I am on a quest to understand Social CRM. Not so I can be an early pundit shouting “to dos” at companies or pointing out their mistakes; but so I can really understand the value proposition it can bring to an organization, their constituents and ultimately my clients. I even joined the Social CRM Pioneers Google group to start marinating in what influencers are talking about and it’s been good, real good.
I have read several excellent definitions of social CRM but I am yet to be satisfied. I often try and put myself in my client’s shoes and evaluate whether a given definition (program or strategy) makes sense for the business. So far, a lot of what I have read is either fluff or so high level that it’s not actionable. And from my experience working in the enterprise, a strategy that is not actionable is usually just someone’s really good idea that will never get implemented.
Here is what I have learned thus far.
I really like what Martin Walsh wrote about Social CRM – “Social CRM is a process to monitor, engage and manage conversations and relationships with existing and prospective customers and influencers across the Internet, social networks and digital channels” and found my good friend Jacob Morgan’s infographic on the Social CRM process to be extremely insightful. And of course, Altimeter’s recent report – The 18 Use Cases of Social CRM, the New Rules of Relationship Management – gives insight on how organizations are leveraging traditional CRM tools and social technologies for marketing, sales, support and collaboration.
The challenge that I am finding in reading a lot of other material is that the term itself – social CRM – can be substituted with just about every other new buzzword on the social web; and it’s all saying the same thing over and over (i.e. it’s about listening to the customer). While I agree wholeheartedly, there is so much more that has to happen on the backend for this to even work properly.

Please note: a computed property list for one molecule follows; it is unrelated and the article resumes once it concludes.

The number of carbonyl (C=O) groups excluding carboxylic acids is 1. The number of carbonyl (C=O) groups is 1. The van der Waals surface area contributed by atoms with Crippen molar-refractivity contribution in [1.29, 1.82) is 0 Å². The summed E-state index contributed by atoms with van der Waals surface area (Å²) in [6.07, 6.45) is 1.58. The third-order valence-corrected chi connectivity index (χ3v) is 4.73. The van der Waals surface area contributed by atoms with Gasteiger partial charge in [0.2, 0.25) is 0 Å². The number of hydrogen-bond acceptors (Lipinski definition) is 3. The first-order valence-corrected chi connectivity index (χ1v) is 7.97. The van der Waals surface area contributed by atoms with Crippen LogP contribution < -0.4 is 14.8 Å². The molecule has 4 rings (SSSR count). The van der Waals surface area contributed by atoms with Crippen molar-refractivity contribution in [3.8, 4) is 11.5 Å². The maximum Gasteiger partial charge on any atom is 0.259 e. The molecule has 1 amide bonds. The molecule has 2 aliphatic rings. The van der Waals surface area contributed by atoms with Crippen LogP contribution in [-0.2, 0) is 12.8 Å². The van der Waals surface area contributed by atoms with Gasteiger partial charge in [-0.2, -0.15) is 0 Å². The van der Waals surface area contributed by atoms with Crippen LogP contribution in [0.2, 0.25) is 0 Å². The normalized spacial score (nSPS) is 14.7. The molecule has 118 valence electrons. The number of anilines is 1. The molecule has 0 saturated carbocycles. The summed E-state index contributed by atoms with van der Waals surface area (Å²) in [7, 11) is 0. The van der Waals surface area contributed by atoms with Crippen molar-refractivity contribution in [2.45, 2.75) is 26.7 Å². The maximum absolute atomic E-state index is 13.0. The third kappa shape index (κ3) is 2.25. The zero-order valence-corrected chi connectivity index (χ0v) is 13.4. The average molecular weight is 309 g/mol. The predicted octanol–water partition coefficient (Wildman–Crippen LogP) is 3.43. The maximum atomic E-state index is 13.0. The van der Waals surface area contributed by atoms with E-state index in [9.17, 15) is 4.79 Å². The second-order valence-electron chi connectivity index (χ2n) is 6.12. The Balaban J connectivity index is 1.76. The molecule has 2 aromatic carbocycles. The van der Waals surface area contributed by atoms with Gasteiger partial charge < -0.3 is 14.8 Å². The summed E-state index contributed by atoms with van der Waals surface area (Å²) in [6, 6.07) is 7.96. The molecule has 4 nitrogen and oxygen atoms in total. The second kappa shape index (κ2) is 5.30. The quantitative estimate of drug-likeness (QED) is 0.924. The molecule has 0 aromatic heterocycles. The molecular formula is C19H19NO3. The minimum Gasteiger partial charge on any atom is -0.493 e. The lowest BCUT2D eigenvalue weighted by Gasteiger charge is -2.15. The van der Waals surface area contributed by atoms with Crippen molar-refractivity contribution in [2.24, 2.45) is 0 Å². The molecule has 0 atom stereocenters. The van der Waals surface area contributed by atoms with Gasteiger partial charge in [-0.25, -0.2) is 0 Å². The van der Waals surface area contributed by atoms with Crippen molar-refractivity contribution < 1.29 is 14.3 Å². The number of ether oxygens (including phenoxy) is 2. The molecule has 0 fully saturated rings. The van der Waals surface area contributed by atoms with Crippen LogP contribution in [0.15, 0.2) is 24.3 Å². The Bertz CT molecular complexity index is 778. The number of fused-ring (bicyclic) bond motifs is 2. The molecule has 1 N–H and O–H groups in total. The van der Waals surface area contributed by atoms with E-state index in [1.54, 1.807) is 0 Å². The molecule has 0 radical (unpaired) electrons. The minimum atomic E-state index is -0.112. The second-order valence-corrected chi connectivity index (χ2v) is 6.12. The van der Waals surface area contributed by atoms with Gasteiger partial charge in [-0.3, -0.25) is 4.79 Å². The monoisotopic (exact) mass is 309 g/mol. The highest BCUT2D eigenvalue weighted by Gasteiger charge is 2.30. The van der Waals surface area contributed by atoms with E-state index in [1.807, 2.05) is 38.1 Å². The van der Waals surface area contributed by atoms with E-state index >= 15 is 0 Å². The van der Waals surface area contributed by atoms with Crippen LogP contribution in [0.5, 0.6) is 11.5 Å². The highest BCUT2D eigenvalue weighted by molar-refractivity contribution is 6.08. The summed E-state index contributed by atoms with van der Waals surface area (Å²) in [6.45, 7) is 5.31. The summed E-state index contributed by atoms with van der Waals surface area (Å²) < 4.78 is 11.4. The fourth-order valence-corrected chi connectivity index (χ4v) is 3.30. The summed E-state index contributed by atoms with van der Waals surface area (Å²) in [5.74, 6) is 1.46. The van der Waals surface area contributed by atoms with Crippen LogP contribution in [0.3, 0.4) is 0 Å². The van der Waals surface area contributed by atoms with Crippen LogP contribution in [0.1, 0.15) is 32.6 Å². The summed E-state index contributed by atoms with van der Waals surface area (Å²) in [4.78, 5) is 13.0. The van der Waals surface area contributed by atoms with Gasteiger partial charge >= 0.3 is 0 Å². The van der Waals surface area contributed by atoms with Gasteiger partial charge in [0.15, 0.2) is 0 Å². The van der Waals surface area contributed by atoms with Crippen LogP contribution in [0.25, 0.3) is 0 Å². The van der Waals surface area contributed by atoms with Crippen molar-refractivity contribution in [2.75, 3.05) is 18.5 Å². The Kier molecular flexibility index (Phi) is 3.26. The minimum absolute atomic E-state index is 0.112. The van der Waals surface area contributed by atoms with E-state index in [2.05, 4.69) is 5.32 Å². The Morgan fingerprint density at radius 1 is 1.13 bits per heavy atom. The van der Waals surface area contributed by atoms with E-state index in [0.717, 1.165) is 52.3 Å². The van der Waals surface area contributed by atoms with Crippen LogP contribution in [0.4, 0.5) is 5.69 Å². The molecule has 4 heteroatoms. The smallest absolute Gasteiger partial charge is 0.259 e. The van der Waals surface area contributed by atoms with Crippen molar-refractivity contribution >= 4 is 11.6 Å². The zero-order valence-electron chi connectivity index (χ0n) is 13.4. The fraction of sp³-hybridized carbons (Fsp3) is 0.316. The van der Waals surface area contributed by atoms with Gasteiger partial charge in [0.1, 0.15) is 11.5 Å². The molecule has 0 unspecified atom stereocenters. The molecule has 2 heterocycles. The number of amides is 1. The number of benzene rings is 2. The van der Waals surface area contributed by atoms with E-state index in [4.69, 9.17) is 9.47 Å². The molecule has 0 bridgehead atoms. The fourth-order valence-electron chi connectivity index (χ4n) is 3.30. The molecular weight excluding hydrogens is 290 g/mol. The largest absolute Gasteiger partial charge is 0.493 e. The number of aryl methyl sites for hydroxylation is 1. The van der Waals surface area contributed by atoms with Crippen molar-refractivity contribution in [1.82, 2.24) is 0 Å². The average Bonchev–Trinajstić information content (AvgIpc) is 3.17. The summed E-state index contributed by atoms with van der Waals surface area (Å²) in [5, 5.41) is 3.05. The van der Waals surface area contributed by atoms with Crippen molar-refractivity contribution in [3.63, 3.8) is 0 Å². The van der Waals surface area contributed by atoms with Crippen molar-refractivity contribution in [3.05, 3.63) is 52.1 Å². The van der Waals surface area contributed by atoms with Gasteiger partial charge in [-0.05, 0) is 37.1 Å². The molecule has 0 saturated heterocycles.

From a very high level point of view, it’s important to first highlight what my colleague David Armano wrote about this new evolution in business called social business design. I see this as a natural business progression as market conditions change and technology advances. Businesses are getting smarter and acquiring new technologies, intelligence, talent and motivation to get more social. Social CRM is just one component of this transformation. I have been fortunate enough to witness firsthand how organizations are evolving from a business that merely engages in social behavior into a social business. There is a huge difference.
In its most simplistic terms, and as explained by Jeremiah Owyang, a social CRM scenario would look a little something like this in the very near future (summarizing in my own words from a recent SMC panel he participated in):
Imagine that every employee in the company regardless of what department they work in will be equipped with a dashboard as a part of their computer monitor. This dashboard will include all relevant customer data to include recent purchase history, demographic data, previous interactions, call support history, recent tweets and Facebook status updates. This data will equip employees to provide more relevant and personal information with every customer interaction via web, over the phone and even in person.
Now it’s really easy to argue back and forth about how accurate this scenario may or may not be in the future (and for the record, I believe this to be very accurate); but from an organizational perspective, it takes a lot of internal collaboration, planning and technology integration for this to actually make this happen.
Jacob and I had a brief conversation about this a few weeks ago over the phone. I asked him what the biggest challenge organizations face when it comes to social CRM. His response to me can be summarized something like this: no two companies are the same; and every company has different needs and challenges when it comes to social CRM (i.e. user experience, creation of advocacy programs, etc.) While I agree with this 100%, the problem with this reasoning is that it can be applied to just about any other business issue i.e. operations, marketing, customer support, supply chain, etc. But if I am a brand marketer and ask, “how do I launch a successful social media program” and the answer I get it is, “it depends”, well there is definitely a disconnect.